Avoiding Day Care Nightmares
WebMD News Archive
These activities are an important way your child will learn
socialization skills -- that is, how to get along with other kids, says Kim
Cavender, MSE, a child life specialist at Children's Medical Center of
"A lot of times, people don't think about what experience
the child will have, just that someone is there to watch them," Cavender
says. "They assume that if someone is there, and it's safe and affordable,
But it's not that easy. Parents need to visit the center
several times, at different times of the day, to see how the staff interacts
with the children, experts recommend. Once your child begins attending the
facility, you should still expect unrestricted -- and unannounced --
"Find out if you can come in unexpectedly. If you can't,
this is a big red flag," Cavender says. You should be allowed in all
parts of the center, including the bathrooms, kitchen, nursery, and outside
play area. In these areas, you should check for cleanliness, appropriateness of
toys and playground equipment, and condition of playthings.
In addition, learn how many workers are available for each
child. The American Academy of Pediatrics (AAP) recommends one staff member for
every three kids up to 2 years old, and says a group of about six is ideal.
These recommended numbers increase as the children age; at age 6, for instance,
the AAP suggests a staff/child ratio of 10 to 1 in a group of 20.
But no matter what the ratio, Workman says it's best if a child
has one staff member who is the primary caregiver.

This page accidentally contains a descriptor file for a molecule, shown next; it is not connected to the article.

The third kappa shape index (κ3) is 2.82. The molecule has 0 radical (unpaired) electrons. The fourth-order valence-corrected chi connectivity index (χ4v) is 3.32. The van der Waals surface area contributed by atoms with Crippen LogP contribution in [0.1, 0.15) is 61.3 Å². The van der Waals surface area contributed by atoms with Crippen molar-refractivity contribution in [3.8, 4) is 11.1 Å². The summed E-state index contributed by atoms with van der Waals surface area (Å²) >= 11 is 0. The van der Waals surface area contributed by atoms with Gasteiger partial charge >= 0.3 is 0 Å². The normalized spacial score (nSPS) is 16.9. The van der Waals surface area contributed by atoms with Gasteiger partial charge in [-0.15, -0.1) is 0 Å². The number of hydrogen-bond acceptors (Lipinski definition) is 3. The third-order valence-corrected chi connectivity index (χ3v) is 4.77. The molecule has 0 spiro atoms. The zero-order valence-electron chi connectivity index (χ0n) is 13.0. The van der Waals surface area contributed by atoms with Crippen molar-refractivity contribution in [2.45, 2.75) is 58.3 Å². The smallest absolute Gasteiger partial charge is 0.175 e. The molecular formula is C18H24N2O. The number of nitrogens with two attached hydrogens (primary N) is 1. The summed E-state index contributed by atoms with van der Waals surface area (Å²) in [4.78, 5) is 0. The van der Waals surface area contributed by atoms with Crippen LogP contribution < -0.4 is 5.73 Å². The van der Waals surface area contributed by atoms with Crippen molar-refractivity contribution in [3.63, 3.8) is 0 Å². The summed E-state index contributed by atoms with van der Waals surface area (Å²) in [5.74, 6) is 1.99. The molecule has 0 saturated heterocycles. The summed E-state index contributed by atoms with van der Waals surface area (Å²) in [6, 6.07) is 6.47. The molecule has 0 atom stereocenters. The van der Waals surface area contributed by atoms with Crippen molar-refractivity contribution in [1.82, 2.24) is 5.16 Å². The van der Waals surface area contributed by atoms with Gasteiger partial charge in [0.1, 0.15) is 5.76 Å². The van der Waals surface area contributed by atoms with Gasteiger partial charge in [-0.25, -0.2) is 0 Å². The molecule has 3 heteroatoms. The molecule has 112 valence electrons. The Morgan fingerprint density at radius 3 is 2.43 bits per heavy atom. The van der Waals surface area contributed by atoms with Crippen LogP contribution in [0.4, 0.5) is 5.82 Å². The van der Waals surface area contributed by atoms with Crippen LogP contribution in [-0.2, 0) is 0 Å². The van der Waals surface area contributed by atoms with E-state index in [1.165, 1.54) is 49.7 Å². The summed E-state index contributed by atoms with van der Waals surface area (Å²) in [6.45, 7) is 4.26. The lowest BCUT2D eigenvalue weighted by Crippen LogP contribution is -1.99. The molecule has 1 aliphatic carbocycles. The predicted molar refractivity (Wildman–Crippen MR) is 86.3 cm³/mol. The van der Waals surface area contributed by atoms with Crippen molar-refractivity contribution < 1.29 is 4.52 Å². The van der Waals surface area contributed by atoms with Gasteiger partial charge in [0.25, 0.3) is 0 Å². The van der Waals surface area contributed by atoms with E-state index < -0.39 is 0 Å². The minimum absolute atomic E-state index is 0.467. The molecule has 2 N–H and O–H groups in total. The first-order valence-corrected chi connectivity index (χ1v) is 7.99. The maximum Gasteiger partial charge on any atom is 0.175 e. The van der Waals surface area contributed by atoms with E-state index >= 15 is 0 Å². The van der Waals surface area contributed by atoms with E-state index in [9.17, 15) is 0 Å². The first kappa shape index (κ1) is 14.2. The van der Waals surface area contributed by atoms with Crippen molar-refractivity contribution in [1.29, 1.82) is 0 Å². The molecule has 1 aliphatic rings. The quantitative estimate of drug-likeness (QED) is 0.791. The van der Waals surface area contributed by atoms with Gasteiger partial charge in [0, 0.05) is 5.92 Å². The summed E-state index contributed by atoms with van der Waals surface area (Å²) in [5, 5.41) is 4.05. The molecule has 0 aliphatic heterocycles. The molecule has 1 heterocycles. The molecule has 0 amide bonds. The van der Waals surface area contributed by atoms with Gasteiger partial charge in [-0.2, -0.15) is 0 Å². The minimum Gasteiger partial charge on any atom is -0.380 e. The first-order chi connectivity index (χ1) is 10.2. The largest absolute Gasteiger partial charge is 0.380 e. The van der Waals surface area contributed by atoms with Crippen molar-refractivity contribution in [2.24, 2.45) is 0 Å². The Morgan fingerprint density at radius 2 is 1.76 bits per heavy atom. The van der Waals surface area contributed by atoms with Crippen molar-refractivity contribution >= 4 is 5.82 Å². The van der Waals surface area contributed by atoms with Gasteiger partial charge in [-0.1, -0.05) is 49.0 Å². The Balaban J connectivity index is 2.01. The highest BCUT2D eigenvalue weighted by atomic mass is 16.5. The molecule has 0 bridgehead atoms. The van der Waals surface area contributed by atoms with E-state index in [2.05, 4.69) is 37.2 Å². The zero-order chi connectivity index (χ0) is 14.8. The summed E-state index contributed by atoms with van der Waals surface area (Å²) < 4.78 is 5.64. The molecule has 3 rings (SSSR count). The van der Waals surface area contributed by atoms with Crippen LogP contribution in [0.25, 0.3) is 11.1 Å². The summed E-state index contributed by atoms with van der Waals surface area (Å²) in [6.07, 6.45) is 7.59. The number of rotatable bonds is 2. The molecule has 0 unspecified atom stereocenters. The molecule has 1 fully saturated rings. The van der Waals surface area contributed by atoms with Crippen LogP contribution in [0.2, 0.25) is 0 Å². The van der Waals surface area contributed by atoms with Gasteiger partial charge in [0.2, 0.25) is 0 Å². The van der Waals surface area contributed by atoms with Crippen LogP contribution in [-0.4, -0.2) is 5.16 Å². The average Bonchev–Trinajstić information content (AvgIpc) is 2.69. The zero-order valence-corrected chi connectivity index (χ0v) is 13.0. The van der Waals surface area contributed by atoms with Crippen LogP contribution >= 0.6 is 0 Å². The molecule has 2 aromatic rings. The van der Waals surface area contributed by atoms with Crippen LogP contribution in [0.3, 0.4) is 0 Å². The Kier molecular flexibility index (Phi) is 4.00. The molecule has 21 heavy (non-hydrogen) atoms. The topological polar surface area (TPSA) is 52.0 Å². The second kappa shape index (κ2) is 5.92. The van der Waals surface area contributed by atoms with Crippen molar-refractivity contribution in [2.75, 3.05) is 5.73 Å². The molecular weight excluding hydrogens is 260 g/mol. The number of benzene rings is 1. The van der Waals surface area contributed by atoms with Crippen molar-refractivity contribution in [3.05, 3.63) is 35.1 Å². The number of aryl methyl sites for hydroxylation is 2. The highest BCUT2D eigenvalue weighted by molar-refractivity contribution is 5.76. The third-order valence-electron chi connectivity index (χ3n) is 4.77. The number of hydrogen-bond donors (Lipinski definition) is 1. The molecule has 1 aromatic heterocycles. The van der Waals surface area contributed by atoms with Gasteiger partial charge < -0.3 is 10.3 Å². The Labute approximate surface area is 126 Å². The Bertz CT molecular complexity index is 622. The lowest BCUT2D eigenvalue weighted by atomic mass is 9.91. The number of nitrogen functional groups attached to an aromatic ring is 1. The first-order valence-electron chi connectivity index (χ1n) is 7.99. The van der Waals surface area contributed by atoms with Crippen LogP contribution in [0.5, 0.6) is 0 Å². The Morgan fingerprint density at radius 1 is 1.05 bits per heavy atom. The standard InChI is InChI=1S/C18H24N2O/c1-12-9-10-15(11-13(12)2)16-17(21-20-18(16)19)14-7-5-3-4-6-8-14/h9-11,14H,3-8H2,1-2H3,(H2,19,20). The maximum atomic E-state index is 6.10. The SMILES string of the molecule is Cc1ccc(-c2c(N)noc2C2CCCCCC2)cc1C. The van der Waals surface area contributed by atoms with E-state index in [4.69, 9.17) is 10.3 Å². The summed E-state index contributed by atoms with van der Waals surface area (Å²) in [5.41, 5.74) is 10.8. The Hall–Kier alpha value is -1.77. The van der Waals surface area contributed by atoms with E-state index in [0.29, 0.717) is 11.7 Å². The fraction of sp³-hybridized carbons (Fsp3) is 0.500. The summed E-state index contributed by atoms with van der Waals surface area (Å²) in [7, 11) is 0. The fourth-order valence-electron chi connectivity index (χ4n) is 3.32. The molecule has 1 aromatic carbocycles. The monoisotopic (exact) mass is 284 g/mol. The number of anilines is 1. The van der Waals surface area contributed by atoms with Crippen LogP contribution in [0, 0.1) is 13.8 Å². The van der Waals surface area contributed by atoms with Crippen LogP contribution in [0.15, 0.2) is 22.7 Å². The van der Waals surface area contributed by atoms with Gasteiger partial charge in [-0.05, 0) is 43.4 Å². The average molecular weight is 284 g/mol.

"We want them to grow a bond," Workman says.
Davis says that it's important to find out if the center
requires all children to have up-to-date immunizations. Most states require
this, so be prepared to present a copy of your child's immunization
In addition, he says, find out what the center's policy is on
sick children. The medical recommendations are that it's safe for a child to
return to day care 24 hours after a fever is broken. And they need to stay home
when they have diarrhea.
The cost of child care varies greatly depending on the region
of the country, the services provided, whether the facility is accredited, and
the age of your child. The NAEYC estimates that costs range from $4,000 to
$10,000 a year; some top-of-the-shelf programs can be more expensive than a
private college. The average: $286 a month, according to the 1997 National
Survey of Families from the Department of Health and Human Services.
WebMD's sources say you also should check the following when
choosing a day care facility:
- Is the diaper-changing area separate from the play and kitchen areas?
- Are hand-washing facilities available for the children and the staff in
diaper areas, kitchens, and bathrooms?
- What are the hours of operation?
- Has the place ever been involved in a Child Protective Services
- How long has each staff member worked there?
- How long has the primary caregiver for your child worked with that age
- How often is cleaning done?
- Are electrical outlets covered and/or grounded to prevent electrocution if
a child tries to stick something in them?
- Are they all trained in CPR and first aid?
- Is the outdoor play area fenced?
- What is served for meals and snacks? Be sure to explain any specific
dietary requests to the caregiver.
- Find out whether they have options for part-time care, such as two days a
week rather than five.
Most of all, Workman says, "I encourage people to pay
attention to your gut feeling. How do you feel there? How are you treated? How
do you think your child will fit in?" If you don't feel comfortable, she
says, chances are your child won't either.